Should parents share their past drug abuse with their children?Teen First time Substance abuse Facts

Some recent research has produced some interesting statistics about teen substance abuse facts.  Drug-rehab.org reports some interesting findings concerning teen’s first time abusing substances.  The results are reported below.

Drug-rehabs.org indicates that, “According to the 2006 NSDUH, 10.6 percent of adolescents aged 12 to 17 drank alcohol for the first time in the past year, and 5.8 percent used an illicit drug10 for the first time. The 2006 NSDUH also indicates that on an average day during the past year, adolescents’ aged 12 to 17 used the following substances for the first time:

  • 7,970 drank alcohol for the first time;
  • 4,348 used an illicit drug for the first time;
  • 4,082 smoked cigarettes for the first time;
  • 3,577 used marijuana for the first time;
  • 2,517 used pain relievers non-medically for the first time;
  • 1,603 used inhalants for the first time;
  • 1,281 used hallucinogens for the first time;
  • 909 used cocaine for the first time;
  • 860 used stimulants non-medically for the first time;
  • 236 used methamphetamine for the first time; and
  • 86 used heroin for the first time.”


These results concerning teen first time substance abuse are troubling.  More research and education needs to be implemented to help decrease these numbers of teen first time substance abuse.

coughSyrupSizzurp: A Dangerous Teen Drug

Doctors are warning of a cough syrup concoction called sizzurp that young people are abusing to get high.  Teens are making the potentially deadly mix, using soda, candy and prescription cough syrup. To make matters worse, celebrities are glorifying the mix in music.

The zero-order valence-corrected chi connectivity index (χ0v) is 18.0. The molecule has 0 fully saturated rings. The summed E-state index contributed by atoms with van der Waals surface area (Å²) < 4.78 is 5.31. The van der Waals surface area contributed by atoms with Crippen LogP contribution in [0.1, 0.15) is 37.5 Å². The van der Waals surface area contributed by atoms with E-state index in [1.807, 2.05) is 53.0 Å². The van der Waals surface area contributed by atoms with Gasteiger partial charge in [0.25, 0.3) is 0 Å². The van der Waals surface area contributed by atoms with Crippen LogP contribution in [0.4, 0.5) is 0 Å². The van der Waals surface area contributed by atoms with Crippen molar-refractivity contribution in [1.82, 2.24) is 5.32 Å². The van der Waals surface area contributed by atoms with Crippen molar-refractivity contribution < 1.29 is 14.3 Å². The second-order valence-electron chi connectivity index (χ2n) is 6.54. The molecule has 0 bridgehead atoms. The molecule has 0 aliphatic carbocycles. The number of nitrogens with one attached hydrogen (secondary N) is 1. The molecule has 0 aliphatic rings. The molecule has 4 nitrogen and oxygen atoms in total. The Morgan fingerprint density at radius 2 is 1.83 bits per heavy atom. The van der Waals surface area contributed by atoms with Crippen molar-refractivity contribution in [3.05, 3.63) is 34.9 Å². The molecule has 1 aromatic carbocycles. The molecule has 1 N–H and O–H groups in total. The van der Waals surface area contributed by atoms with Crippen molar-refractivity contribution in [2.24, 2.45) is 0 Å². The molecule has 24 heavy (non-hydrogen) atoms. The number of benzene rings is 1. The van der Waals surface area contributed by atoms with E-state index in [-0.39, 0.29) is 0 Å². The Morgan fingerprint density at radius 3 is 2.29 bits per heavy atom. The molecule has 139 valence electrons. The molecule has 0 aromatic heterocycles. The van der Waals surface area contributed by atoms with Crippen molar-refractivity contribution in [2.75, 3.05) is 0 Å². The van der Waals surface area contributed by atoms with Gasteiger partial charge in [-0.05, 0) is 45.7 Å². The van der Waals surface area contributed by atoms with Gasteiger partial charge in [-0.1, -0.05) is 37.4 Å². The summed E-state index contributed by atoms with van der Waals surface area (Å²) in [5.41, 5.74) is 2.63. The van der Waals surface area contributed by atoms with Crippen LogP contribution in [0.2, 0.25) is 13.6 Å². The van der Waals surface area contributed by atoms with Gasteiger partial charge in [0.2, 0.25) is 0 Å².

Known in some circles as “sizzurp,” “purple drank,” or “dirty sprite,” the mixture of prescription cough syrup with codeine, benzodiazepines and a soft drink has been used and sung about by rappers since the mid-1990s. Now, many law enforcement officials in states such as West Virginia, Georgia and North Carolina are finding that teens are abusing the substance and presumably being influenced by the music they listen to.

The sizzurp drink is highly addictive, and codeine and promethazine can be deadly when mixed with booze or consumed in high doses. Dextromethorphan, the active ingredient in most over-the-counter cough syrups, can cause increased heart rate, fever and liver damage when taken at sizzurp levels, which can reach 25 times the recommended dose.

Hollywood reporter recently indicated that, “Rapper Pimp C died in 2008 of a cough-syrup overdose, according to the L.A. County coroner’s office. In May 2013, Lil Wayne was hospitalized for seizures relating to his abuse of the drug, leading to multiple media reports that the rapper came close to dying during the medical incident.”